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Comparative analysis of active ingredients and effects of the combination of Panax ginseng and Ophiopogon japonicus at different proportions on chemotherapy-induced myelosuppression mouse

Zhang, Shengbo, Sun, Hengyu, Wang, Chunyun, Zheng, Xiaoman, Jia, Xiaohuan, Cai, Enbo, Zhao, Yan
Food & function 2019 v.10 no.3 pp. 1563-1570
Ophiopogon japonicus, Panax ginseng, active ingredients, blood cells, bone marrow, cyclophosphamide, drug therapy, ginsenosides, herbs, high performance liquid chromatography, intraperitoneal injection, medicinal properties, mice, models, spleen, synergism, thymus gland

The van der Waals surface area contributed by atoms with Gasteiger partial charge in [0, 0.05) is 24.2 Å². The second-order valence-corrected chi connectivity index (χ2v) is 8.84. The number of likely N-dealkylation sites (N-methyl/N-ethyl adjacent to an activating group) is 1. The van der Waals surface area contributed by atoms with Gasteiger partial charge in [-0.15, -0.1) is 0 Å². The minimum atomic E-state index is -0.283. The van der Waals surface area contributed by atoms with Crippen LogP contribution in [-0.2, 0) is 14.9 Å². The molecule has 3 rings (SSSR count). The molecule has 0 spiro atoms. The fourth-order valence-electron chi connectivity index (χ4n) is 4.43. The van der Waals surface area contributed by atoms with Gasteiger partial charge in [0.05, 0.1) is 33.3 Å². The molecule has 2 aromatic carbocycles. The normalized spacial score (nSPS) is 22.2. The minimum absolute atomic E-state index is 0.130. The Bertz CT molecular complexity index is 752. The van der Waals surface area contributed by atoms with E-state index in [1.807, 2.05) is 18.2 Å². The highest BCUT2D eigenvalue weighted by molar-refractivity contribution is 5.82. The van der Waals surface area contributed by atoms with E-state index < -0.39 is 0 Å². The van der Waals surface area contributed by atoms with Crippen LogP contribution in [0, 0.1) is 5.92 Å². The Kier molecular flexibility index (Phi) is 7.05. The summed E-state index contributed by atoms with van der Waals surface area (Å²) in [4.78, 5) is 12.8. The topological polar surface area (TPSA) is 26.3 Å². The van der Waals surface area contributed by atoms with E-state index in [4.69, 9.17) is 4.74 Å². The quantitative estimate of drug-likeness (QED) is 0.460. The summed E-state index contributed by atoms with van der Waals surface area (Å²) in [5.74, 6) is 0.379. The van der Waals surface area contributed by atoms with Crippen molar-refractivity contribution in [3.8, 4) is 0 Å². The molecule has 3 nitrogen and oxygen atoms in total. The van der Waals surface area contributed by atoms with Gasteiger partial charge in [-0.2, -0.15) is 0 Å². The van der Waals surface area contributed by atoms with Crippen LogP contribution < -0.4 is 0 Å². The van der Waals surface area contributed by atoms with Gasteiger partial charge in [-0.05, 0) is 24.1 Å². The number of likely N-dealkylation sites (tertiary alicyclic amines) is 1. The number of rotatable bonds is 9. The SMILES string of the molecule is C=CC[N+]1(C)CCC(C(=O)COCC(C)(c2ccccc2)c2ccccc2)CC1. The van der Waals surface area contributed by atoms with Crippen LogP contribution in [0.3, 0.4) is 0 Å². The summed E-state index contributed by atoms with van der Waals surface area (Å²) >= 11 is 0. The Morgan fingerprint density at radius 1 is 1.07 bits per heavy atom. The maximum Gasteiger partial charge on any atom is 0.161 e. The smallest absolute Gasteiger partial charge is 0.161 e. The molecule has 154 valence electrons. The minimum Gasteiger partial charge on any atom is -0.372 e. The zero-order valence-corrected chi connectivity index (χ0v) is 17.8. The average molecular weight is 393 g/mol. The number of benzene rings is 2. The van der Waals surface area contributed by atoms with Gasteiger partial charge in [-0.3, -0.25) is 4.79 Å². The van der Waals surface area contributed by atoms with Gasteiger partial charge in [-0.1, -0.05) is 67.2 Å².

In this study, we aimed to investigate the effects of the combination of Panax ginseng and Ophiopogon japonicus (PG–OJ) herbs at different ratios on myelosuppression induced by chemotherapy. The myelosuppression model was established using an intraperitoneal injection of 100 mg kg⁻¹ cyclophosphamide (CTX) in mice. The mice were administered the PG–OJ extract or Shengmaiyin (SMY) at different proportions (1 : 0, 1 : 1, 1 : 2, 2 : 1, 2 : 3, 3 : 2, and 0 : 1). The changes in the chemical composition caused by decocting the herbs together were analyzed by HPLC. The parameters i.e. the number of bone marrow nucleated cells and peripheral blood cells and the thymus and spleen indices were determined after administration. The results indicated that the co-decoction of PG and OJ, especially at the ratio of 2 : 3, was more conducive to the conversion of conventional ginsenosides (Rg1, Re, Rb1, Rg2, Rc, Rb2, Rb3 and Rd) to rare ginsenosides (Rg5, Rk3, S-Rg3, R-Rg3, Rk1 and Rh1) and the dissolution of ophiopogonin D. In addition, PG–OJ has an excellent synergistic effect on myelosuppression induced by CTX in mice. PG–OJ could significantly increase the numbers of the bone marrow nucleated cells and peripheral blood cells; moreover, it increased the thymus index and decreased the spleen index. The herb pair with a ratio of 2 : 3 showed the best therapeutic effect. By combining the results of the chemical composition changes and pharmacological activities, it can be concluded that rare ginsenosides and ophiopogonin D may be the main material basis of PG–OJ for the treatment of bone marrow suppression after chemotherapy.